Today March 26, 2023 10 things you need to know

1. White House to send federal aid to Mississippi following tornado

President Biden on Sunday declared a disaster in Mississippi following a devastating storm and tornadoes that left a swath of destruction through parts of the state. In a White House readout, Biden confirmed that federal aid was on its way to Mississippi, and that it makes funding available to affected individuals in Carroll, Humphreys, Monroe, and Sharkey Counties. In a separate statement, Biden said he was “praying for those who have lost loved ones in the devastating tornadoes in Mississippi and for those whose loved ones are missing,” and that the images from the destruction were heartbreaking. At least 25 people have died and dozens are missing following the tornadoes, with that number expected to rise.

2. Biden’s pick to lead FAA withdraws nomination

Phillip Washington, President Biden’s pick to lead the Federal Aviation Administration (FAA), has withdrawn his nomination, the White House said late Saturday. Washington was nominated last year to take over the agency following a series of problems identified within the air travel industry. However, he has faced steep Republican criticism in the Senate for his lack of aviation experience, and alleged legal problems. Abdullah Hasan, a spokesperson for the White House, confirmed that Washington had pulled his nomination, but maintained that he had the proper credentials to run the FAA. “Unfortunately, an onslaught of unfounded Republican attacks … irresponsibly delayed this process, threatened unnecessary procedural hurdles … and ultimately have led [Washington] to withdraw his nomination,” Hasan said.

3. Trump repeats numerous false claims during a rally in Waco

Former President Donald Trump held the first rally of his 2024 presidential campaign in Waco, Texas, on Saturday, where he repeated numerous false claims during his speech. Among these was the incorrect assertion that he had won the 2020 presidential election, that the election had been rigged against him, and that he had completed building a border wall with Mexico, though the wall was never finished. Trump also told reporters following the rally that he believes the Manhattan district attorney had dropped the case over an alleged hush money scandal involving the former president and porn star Stormy Daniels. However, a potential indictment of the former president regarding that case still looms in the distance.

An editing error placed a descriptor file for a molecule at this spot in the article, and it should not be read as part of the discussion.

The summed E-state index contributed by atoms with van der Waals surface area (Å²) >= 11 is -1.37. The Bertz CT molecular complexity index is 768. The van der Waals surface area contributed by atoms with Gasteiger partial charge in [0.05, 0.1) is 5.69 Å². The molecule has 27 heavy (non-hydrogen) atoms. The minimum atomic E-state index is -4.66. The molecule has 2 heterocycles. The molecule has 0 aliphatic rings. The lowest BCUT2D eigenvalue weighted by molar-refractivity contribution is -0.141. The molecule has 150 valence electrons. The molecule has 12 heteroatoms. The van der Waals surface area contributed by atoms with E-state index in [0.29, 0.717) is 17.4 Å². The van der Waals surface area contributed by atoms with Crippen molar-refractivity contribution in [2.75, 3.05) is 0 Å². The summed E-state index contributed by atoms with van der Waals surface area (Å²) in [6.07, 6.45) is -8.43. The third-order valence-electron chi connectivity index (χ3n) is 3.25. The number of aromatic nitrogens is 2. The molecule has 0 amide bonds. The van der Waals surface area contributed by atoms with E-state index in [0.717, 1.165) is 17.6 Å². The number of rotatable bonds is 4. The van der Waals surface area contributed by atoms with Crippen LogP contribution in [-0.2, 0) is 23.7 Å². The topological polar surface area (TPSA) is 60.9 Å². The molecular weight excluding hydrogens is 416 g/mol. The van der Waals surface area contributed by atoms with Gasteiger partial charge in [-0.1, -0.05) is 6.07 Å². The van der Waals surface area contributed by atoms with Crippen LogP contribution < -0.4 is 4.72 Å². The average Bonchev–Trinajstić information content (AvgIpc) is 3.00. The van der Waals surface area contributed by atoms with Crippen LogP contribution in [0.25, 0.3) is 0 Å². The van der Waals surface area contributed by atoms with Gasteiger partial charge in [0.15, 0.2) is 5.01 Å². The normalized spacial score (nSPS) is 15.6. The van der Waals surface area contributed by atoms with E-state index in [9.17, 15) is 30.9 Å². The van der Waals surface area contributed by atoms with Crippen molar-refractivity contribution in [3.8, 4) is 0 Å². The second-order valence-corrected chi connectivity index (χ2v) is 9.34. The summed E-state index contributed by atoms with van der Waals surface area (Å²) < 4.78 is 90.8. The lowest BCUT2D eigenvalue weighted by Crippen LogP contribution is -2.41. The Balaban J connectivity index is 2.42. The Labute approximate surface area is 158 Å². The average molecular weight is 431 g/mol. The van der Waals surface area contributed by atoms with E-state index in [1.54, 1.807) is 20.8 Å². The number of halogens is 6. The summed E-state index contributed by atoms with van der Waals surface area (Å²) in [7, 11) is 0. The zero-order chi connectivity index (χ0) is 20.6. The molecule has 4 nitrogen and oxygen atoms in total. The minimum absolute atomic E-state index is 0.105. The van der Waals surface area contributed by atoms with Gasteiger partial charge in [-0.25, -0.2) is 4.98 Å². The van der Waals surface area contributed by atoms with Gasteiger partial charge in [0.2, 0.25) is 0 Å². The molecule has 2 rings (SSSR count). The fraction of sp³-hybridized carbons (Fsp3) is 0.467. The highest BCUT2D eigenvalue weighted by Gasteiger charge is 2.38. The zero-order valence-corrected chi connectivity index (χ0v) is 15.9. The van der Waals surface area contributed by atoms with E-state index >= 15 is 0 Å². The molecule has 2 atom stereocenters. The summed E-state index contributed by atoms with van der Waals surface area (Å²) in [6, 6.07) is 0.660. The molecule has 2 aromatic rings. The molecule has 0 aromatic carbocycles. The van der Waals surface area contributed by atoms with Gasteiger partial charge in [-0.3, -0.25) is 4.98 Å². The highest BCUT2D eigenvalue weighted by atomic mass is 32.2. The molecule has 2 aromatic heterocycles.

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4. Honduras establishes diplomatic ties with China after breaking with Taiwan

Honduras on Sunday established official diplomatic relations with China after breaking off its relationship with Taiwan. Foreign ministers from both countries signed an agreement to open diplomatic routes, in a move the Chinese Foreign Ministry called “the right choice.” The opening of relations comes as China continues to push its influence in Latin and South America, and has seen a marked increase in its assertiveness toward establishing ties with Western countries. The new relationship was announced after Honduras and Taiwan separately said they were severing diplomatic ties. The move continues to make Taiwan increasingly isolated, and the island is now recognized as a sovereign country by only 13 nations.

5. Search continues for missing workers following a chocolate factory explosion

The search continued Sunday following a massive explosion at a West Reading, Pennsylvania, chocolate factory that left three people dead and four missing. The cause of the explosion, which occurred at the R.M. Palmer chocolate company, remains under investigation. Search-and-rescue teams continue to dig through the rubble for survivors, and the remains of the third deceased victim were only found late Saturday. West Reading Fire Chief Chad Moyer noted that the time to find additional survivors was dwindling as the hours went on, especially as it passed the 24-hour mark since the explosion. However, one person was discovered among the rubble overnight, leaving a glimmer of hope that more could be found.